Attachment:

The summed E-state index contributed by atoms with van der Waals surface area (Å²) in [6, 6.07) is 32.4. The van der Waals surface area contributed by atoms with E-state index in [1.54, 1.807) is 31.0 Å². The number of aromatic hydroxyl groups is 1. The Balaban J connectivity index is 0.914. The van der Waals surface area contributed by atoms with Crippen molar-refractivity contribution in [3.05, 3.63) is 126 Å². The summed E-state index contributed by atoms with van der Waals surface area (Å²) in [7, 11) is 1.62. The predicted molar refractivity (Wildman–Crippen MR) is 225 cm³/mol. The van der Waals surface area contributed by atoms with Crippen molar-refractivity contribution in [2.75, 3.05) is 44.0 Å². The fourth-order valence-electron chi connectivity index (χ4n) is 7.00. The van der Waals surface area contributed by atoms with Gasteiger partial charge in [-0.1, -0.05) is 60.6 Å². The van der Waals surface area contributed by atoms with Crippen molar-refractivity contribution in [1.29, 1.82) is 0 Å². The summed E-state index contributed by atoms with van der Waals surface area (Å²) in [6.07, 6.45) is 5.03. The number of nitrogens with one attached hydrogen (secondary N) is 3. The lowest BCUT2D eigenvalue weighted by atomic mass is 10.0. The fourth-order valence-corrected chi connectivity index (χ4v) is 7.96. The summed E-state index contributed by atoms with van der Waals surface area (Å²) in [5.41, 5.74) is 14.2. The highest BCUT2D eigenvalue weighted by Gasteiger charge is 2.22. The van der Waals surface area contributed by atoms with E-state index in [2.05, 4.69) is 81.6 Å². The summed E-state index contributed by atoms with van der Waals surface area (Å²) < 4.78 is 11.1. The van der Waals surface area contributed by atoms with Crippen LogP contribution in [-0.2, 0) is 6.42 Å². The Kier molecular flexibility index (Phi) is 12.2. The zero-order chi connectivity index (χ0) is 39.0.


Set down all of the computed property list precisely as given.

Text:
The summed E-state index contributed by atoms with van der Waals surface area (Å²) in [6, 6.07) is 32.4. The van der Waals surface area contributed by atoms with E-state index in [1.54, 1.807) is 31.0 Å². The number of aromatic hydroxyl groups is 1. The Balaban J connectivity index is 0.914. The van der Waals surface area contributed by atoms with Crippen molar-refractivity contribution in [3.05, 3.63) is 126 Å². The summed E-state index contributed by atoms with van der Waals surface area (Å²) in [7, 11) is 1.62. The predicted molar refractivity (Wildman–Crippen MR) is 225 cm³/mol. The van der Waals surface area contributed by atoms with Crippen molar-refractivity contribution in [2.75, 3.05) is 44.0 Å². The fourth-order valence-electron chi connectivity index (χ4n) is 7.00. The van der Waals surface area contributed by atoms with Gasteiger partial charge in [-0.1, -0.05) is 60.6 Å². The van der Waals surface area contributed by atoms with Crippen molar-refractivity contribution in [1.29, 1.82) is 0 Å². The summed E-state index contributed by atoms with van der Waals surface area (Å²) in [6.07, 6.45) is 5.03. The number of nitrogens with one attached hydrogen (secondary N) is 3. The lowest BCUT2D eigenvalue weighted by atomic mass is 10.0. The fourth-order valence-corrected chi connectivity index (χ4v) is 7.96. The summed E-state index contributed by atoms with van der Waals surface area (Å²) in [5.41, 5.74) is 14.2. The highest BCUT2D eigenvalue weighted by Gasteiger charge is 2.22. The van der Waals surface area contributed by atoms with E-state index in [2.05, 4.69) is 81.6 Å². The summed E-state index contributed by atoms with van der Waals surface area (Å²) < 4.78 is 11.1. The van der Waals surface area contributed by atoms with Crippen LogP contribution in [-0.2, 0) is 6.42 Å². The Kier molecular flexibility index (Phi) is 12.2. The zero-order chi connectivity index (χ0) is 39.0.